Reel Society

Reviews for the latest movies in theaters and on DVD.

The Curious Case of Benjamin Button


Review by Matthew Starr

I have always been a big fan of David Fincher’s work. In fact, he is one of the two directors responsibly for my interest in film, the other being Tim Burton. I have seen every one of his films in theatres (except for Fight Club, and I have no idea why I missed that one). Se7en, Fight Club and The Game I consider to be exceptional, cutting edge films. Even with his stellar resume, The Curious Case of Benjamin Button is all-around his greatest achievement thus far. This is a film that will put him on the map for good.

As most people who have any interest in movies already know, the story is about a man named Benjamin Button (Brad Pitt) who is born with the qualities of an elderly man and begins to age backwards. This process is only physical and not mental. His mother dies after his birth and his father, seeing his deformed son, leaves the baby on a staircase with eighteen dollars cash. Little Benjamin is taken in by a woman named Queenie (Taraji P. Henson) who works at the old age home where he was left.

Benjamin is raised by Queenie in the old-age home, but has trouble making friends even though he looks similar to the people he is living with (though he is considerably smaller). The residents all still treat him like a kid, which in essence he is. Benjamin befriends a young girl named Daisy, who finds him odd but is willing to accept him as a friend nonetheless. The young Daisy is played by Elle Fanning, who looks like she has the makings of being as consistent an actress as her big sister Dakota. For most of the remaining segments of the film, Daisy is played by the always excellent Cate Blanchett.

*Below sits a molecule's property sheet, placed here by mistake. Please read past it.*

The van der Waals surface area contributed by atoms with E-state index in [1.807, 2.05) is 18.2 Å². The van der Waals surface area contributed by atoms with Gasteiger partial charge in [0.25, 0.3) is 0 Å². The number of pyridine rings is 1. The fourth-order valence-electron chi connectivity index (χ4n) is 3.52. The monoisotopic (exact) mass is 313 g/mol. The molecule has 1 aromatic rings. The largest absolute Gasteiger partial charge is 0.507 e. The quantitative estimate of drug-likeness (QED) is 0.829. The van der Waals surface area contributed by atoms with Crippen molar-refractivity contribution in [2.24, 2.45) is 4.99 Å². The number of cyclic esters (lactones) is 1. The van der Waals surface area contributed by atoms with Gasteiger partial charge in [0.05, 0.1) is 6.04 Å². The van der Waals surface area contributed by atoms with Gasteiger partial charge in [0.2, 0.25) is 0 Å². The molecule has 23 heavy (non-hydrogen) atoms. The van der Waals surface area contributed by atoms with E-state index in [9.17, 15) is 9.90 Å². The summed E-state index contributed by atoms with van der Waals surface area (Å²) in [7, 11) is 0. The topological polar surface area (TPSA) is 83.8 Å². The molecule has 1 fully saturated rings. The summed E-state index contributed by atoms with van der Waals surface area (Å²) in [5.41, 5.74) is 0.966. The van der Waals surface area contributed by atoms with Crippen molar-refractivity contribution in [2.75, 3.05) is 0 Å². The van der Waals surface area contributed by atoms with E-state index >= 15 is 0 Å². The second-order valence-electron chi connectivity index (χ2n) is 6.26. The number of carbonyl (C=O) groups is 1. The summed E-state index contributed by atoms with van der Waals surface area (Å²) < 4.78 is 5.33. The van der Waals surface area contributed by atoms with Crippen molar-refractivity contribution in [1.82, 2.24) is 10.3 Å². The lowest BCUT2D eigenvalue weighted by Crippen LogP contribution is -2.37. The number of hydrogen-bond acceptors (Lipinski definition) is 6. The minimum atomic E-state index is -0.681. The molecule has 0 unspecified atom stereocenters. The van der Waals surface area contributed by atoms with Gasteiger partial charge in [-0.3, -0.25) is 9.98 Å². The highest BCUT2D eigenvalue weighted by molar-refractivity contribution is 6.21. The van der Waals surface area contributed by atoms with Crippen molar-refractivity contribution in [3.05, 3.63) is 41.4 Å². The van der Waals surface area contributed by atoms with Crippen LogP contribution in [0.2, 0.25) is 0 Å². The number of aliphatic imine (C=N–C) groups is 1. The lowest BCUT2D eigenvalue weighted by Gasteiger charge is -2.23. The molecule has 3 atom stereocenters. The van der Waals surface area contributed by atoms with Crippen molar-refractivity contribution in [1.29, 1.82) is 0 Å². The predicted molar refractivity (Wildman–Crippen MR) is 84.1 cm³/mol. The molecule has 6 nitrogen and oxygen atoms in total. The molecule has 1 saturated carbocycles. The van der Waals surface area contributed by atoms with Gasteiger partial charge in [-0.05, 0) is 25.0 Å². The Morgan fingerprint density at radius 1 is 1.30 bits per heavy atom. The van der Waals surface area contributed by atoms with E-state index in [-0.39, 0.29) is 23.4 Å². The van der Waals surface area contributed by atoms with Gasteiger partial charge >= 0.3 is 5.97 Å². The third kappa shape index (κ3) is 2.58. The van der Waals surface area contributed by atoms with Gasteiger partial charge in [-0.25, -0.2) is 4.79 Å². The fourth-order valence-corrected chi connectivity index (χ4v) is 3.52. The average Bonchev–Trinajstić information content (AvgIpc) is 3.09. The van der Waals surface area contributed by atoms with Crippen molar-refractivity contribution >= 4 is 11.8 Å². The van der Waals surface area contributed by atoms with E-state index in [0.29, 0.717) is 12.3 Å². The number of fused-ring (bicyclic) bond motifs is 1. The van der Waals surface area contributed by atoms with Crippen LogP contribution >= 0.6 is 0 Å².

I will not discuss the details of Benjamin’s life journey any further. The screenplay is by Eric Roth, who wrote Forrest Gump, a movie that shares a similar fabric to this one. Both stories feature lead characters who are unique and thus view the world through entirely different eyes than the average person. The two characters also have a knack for visiting different places and making new friends along the way.

I’ve read some comments from people saying that they feel the film’s trailer basically summarizes the entire story, and I can see how people would say that. If you think about it, we can summarize our own lives well before we have lived them. We will be born, we will go to school, make friends, go to college, get a job, find a woman and marry, have kids, watch them grow up and have grandkids, and then eventually pass on. That’s not life, though, right?

What makes lives unique are the small things, the details, the places we go and the people we meet. Sure, you can guess what’s going to ultimately become of Benjamin Button in this story, but what makes this story special is how he gets there and what he learns from those experiences. Ultimately, it’s about how he learns to deal with his difference and live life the best he can, much like Forrest Gump learned to deal with his.

This probably won’t do great business at the box office, but I feel this movie will be one to grow on the list of people’s favorites over time. It touches on subjects that people like to ignore but eventually have to face, and does so in a highly creative fashion. The special effects are just outstanding. Fincher has stated that it took about a year to work on the various digital faces of Brad Pitt, using images from his role in Thelma and Louise and even some photos from high school. The memorable score by Alexander Desplat deserves all the accolades it’s going to get.